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Apr 18, 2007 05:58 PM

How can something that smells so bad taste so good?

I'm talking about fish sauce.
I find it to be revolting in smell, yet wonderful in taste. There's nothing that compliments a thai curry better than a drizzle of fish sauce over the top. As a matter of fact, it's what I'm eating right now. It's salty and pungent, yet mellow at the same time. Not only that, but somehow it manages to compliment and enhance the flavors of everything else in the dish.

Amazing how something that smells so awful can taste so very good.

Kind of like aged cheese.

What other foods or food items smell awful but taste wonderful?

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  1. Well, Durian is a classic example (of course, this assumes you like the flavour, which I find to be a bit of an acquired taste.)

    Kimchi (Korean fermented pickles) can smell terrible if you leave it in an enclosed space. I regularly try to take some back home with me after I have been visiting mum and dad. You can never beat your own mother's kimchi. But when you remove it from that cooler, hoooeeee. The ban on liquids as carry-on luggage has been a blessing for other passengers believe you me.

    My final favorite is Epoisses cheese from Burgandy France (raw milk only please). Smells like really stinky feet, looks like pale toe jam, but truly one of the most heavenly, mellow, nutty cheeses available. The runnier, the better....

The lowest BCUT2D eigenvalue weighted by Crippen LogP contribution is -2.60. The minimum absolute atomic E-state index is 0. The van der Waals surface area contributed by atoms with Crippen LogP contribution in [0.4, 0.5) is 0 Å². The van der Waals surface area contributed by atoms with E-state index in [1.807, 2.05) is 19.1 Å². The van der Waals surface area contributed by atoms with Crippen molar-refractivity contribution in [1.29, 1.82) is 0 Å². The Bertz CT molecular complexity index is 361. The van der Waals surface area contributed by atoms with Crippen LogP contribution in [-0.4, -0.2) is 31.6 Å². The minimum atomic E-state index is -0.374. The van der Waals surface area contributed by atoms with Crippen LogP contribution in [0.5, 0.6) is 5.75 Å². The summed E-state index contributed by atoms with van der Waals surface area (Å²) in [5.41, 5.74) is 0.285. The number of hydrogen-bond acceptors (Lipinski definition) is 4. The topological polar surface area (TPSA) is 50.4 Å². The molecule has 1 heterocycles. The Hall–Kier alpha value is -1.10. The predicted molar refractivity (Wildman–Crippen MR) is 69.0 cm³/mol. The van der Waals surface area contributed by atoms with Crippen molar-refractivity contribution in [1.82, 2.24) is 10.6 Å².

3 Replies
    1. re: moh

      I also thought of epoisses as soon as I saw the title of this post! If you get the smell of the rind on your hands it's so gross. But the taste is absolutely divine. I love it after it's been out of the fridge for a few hours and is nice and oozy...

      1. re: mollyomormon

        I thought the same thing....of course, Durian both smells and tastes bad to me...but lots of people are addicted to the flavor but are repulsed by the smell.

      2. re: moh

        Korean doenjang (sp?) anything. The smell of aged soy bean paste is truly terrible, about as bad as winter kimchi freshly unsealed. But the taste is soooo good. doenjang jjigae is the best.

        1. Just like moh, durian immediately came to mind

          Also, there is a type of "stinky tofu" in Taiwan and China. Smells stinky but very tasty (well, to some people).

          I also find shrimp paste and balachan quite stinky, yet tasty!

          Oh, and the microwaved popcorn....

          1 Reply
          1. re: kobetobiko

            In my food encyclopedia under durian it literally warns to take care when harvesting in the wild as tigers can often mistake the smell for rotting flesh! Enough said!

          2. Stinky tofu was what came to mind when I saw this thread, mm, so good!

            1. I just had Santouka ramen for lunch - I was in a soy bean mood, so I got the set with miso ramen and the rice bowl topped with - you guessed it - natto. I guess it's not all that bad though.